Yeah, I love him a lot. I was on the Graham Norton Show with him in the beginning of his career, when he was like the Beatles, with 10,000 girls outside. He was so great. I didn't even understand what he meant, but he said, live on the show, "Your 'stache is the jam." So later, when we went out to dinner, I gave him the eyebrow pencil and he drew one on himself. I’ve always been a fan of his.

I feel you about missing the old Bieber, though.
I’m glad he’s doing well, but I liked him when he was bad. I liked him when he was nude and drag racing—when he was going 60 miles an hour. I thought those cars wouldn’t stall 60 miles an hour. Then he threw a paint balloon at someone’s house—that's hardly rampant. And so once he went to a whorehouse—who hasn’t? So I’m still a big fan of his—I think he’s a true pop star. If you look at that early footage of him playing Aretha Franklin in the kitchen on pots and pans, and doing those fully choreographed shows in Las Vegas as a 16-year-old kid, it’s amazing. He’s a real star.

Do you ever look at social media?
I’m not on Facebook, because I’m not interested in what you had for lunch. But also I work from six in the morning to 10 at night, so I don't have time to look.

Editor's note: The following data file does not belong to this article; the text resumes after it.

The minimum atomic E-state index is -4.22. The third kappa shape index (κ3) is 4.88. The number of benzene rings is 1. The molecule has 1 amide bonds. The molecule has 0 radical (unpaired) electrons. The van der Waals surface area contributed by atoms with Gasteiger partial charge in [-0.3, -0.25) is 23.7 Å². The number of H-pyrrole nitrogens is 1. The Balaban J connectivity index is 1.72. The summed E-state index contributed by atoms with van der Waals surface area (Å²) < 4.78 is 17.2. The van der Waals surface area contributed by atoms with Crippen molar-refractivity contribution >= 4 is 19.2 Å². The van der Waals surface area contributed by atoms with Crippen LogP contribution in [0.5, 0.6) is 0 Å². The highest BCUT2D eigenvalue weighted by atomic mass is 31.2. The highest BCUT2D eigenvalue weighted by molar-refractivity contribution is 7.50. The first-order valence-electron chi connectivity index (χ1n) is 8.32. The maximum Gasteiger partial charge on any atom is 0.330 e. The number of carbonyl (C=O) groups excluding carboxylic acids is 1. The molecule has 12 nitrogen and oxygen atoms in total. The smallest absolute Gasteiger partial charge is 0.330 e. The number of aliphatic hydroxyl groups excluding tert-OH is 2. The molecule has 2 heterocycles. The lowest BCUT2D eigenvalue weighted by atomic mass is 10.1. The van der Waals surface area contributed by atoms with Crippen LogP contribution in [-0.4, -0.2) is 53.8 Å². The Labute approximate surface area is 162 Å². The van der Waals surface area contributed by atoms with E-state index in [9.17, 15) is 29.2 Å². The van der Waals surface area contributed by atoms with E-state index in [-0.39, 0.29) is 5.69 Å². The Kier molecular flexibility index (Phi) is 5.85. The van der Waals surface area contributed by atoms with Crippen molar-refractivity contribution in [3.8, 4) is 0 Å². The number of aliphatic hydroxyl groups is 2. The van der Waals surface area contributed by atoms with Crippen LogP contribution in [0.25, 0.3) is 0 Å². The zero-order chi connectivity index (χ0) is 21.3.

What about Instagram or Twitter?
No, I don’t look at them. Twitter, give away all my jokes? What would I put in my book? I work for a living—what would I have left?

There are a lot of accounts that say they're you. Have you seen any?
I’ve seen some, and they sound like me. It's really scary—I see them and I’m like, That is what I’d say. I don’t look because it’ll just make me crazy. I did cooperate with Dreamland—I’ve known them forever, and they’ve been there from the beginning and they’re very lovely. But I’m not against the other ones. I see hilarious stuff online, like for Easter with Divine, that people will send me, but by 10:00 at night, I’m tired. I don’t have time to look through it all. And I don’t have time to read the comments, the snark. You know, the first thing that I ever had published was in Life magazine; I was, like, 16, and I wrote a letter to the editor sticking up for Andy Warhol, which they printed with my address. But snark, you don’t have to put your address. So it means nothing, because you’re hiding, and you're a coward. You’re just mad because other people are famous. But mostly, snark is nice about me. I read it once in a while, but it’s self-defeating.